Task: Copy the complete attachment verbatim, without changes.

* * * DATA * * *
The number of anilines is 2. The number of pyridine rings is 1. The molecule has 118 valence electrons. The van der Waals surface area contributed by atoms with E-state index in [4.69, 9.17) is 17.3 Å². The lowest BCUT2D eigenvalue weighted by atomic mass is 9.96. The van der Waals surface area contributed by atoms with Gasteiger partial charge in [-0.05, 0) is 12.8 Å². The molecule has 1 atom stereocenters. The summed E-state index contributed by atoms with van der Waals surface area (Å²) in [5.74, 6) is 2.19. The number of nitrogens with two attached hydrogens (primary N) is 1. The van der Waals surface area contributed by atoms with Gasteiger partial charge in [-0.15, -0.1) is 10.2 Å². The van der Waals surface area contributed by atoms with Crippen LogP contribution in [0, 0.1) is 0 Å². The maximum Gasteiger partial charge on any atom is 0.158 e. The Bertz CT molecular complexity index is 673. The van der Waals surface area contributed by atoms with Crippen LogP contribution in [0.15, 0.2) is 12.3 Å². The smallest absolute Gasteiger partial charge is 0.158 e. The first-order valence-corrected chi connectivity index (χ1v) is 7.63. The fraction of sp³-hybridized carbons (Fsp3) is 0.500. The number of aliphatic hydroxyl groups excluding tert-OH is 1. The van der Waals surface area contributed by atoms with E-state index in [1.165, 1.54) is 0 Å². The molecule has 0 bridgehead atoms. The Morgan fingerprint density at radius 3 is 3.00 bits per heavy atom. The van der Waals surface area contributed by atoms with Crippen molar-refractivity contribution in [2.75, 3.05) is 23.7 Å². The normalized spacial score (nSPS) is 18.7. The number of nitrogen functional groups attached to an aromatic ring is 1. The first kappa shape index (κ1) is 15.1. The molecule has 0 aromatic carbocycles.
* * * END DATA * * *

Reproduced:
The number of anilines is 2. The number of pyridine rings is 1. The molecule has 118 valence electrons. The van der Waals surface area contributed by atoms with E-state index in [4.69, 9.17) is 17.3 Å². The lowest BCUT2D eigenvalue weighted by atomic mass is 9.96. The van der Waals surface area contributed by atoms with Gasteiger partial charge in [-0.05, 0) is 12.8 Å². The molecule has 1 atom stereocenters. The summed E-state index contributed by atoms with van der Waals surface area (Å²) in [5.74, 6) is 2.19. The number of nitrogens with two attached hydrogens (primary N) is 1. The van der Waals surface area contributed by atoms with Gasteiger partial charge in [-0.15, -0.1) is 10.2 Å². The van der Waals surface area contributed by atoms with Crippen LogP contribution in [0, 0.1) is 0 Å². The maximum Gasteiger partial charge on any atom is 0.158 e. The Bertz CT molecular complexity index is 673. The van der Waals surface area contributed by atoms with Crippen LogP contribution in [0.15, 0.2) is 12.3 Å². The smallest absolute Gasteiger partial charge is 0.158 e. The first-order valence-corrected chi connectivity index (χ1v) is 7.63. The fraction of sp³-hybridized carbons (Fsp3) is 0.500. The number of aliphatic hydroxyl groups excluding tert-OH is 1. The van der Waals surface area contributed by atoms with E-state index in [1.165, 1.54) is 0 Å². The molecule has 0 bridgehead atoms. The Morgan fingerprint density at radius 3 is 3.00 bits per heavy atom. The van der Waals surface area contributed by atoms with Crippen molar-refractivity contribution in [2.75, 3.05) is 23.7 Å². The normalized spacial score (nSPS) is 18.7. The number of nitrogen functional groups attached to an aromatic ring is 1. The first kappa shape index (κ1) is 15.1. The molecule has 0 aromatic carbocycles.